Devices & Groups


Device Fleet Management

Objective. Scale the interface to support Enterprise-sized fleets

Background. Enterprise fleets consist of hundreds of thousands of distributed mobile devices. The rigid layout of the existing UI interfered with a user’s ability to quickly find, diagnose and address individual device-level issues without losing its context within the fleet. To continue meeting the needs of global corporations and evolve the product, Esper’s console needed more fluid navigation to provide greater visibility into the fleet and to streamline maintenance processes.

Timeline. 2 months user research & ideation, 3 months implementation

Approach. I determined that the primary obstacle to improving the usability and extensibility of the product was the rigid backend architecture for nesting devices. I conducted user research around group management and worked with a PM to address the underlying architecture and introduced new views to promote visibility and reduce the number of clicks to access information. To test the new design concept, I created customized prototypes for key customers to explore.


The existing layout separated nested devices and groups in a way that disconnected the visual hierarchy and obscured the relationship. In addition to creating organizational challenges, this also obstructed critical device management tools, and limited visibility to as few as 3 devices at a time. This resulted in a constant need to scroll and click on pagination.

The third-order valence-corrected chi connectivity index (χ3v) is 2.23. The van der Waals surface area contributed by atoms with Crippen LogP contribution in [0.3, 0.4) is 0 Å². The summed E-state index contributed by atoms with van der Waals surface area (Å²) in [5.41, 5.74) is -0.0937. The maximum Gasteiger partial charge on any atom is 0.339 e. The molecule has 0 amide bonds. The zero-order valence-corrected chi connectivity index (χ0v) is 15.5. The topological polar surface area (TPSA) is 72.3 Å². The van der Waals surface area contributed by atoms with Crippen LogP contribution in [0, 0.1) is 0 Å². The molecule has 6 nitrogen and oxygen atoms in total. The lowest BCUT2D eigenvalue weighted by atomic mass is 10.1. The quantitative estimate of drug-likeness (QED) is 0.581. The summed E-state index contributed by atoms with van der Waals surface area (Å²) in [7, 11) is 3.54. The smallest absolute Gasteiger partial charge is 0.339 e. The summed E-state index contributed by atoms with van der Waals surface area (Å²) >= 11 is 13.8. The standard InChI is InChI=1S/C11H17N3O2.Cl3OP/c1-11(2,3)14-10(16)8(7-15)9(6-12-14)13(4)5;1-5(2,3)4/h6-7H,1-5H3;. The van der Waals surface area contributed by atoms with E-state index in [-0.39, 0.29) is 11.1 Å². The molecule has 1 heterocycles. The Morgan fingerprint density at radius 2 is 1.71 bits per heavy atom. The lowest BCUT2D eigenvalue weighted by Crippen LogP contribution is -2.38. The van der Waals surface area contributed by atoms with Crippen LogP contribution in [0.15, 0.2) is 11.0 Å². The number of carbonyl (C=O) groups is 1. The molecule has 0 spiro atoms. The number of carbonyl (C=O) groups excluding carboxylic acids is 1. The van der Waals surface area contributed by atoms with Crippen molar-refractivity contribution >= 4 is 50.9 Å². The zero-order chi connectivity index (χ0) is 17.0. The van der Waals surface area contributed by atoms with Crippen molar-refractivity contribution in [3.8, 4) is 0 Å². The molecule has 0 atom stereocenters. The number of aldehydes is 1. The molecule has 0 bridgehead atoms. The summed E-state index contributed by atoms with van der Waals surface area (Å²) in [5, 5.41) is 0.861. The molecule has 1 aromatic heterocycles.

Before. Devices & Groups: Grid View

Devices & Groups - List View Orig - Highlighted Areas@2x

Multiple “sort” icons in the table, along 
with other scattered UI elements, made the interface visually busy and unintuitive.

Even though devices were nested inside groups, they felt disconnected because they were visually separated

Only 11 devices visible at a time until users scrolled and navigated between pages

Device details and actions were only visible if the user knew to scroll horizontally within the table.

The device actions that were surfaced weren’t high priority, forcing the user to navigate to each individual device page to access useful actions.

Scrolling issues - Highlights@2x

Scroll bar only appears if user is already scrolling horizontally within the table

Before. Devices & Groups: Grid View

Grid View - Highlighted@2x

Only 3 devices visible at a time, additional devices only visible upon scrolling and navigating between pages

All details were not necessarily helpful to the user. Security levels, for example, were arbitrary and not customizable.

Esper All Devices Orig

The backend architecture forced all devices and groups to be nested under one supergroup called “All Devices.” By removing this supergroup, nested groups could gain autonomy, and begin supporting additional functionality.

Applying actions to devices in bulk was a three-step process that wasn’t readily visible. The actions surfaced were also limited to a select few that didn’t align with the most common use cases, such as factory resetting a device.


Two separate search bars existed due to restrictions around API calls for devices vs. groups.

Esper_Search Bars

Users visited device details pages in order to troubleshoot functionality issues. The existing content and layout did not lend itself well to skimming or diagnosing common causes of issues, resulting in a longer resolution response time.

Esper Device Details Orig

Core diagnostic details and functionality were spread out amongst many tabs

While this overview of device health was helpful, it ate up valuable space

Significant device characteristics for diagnosing issues weren’t visible above the fold

Solutions >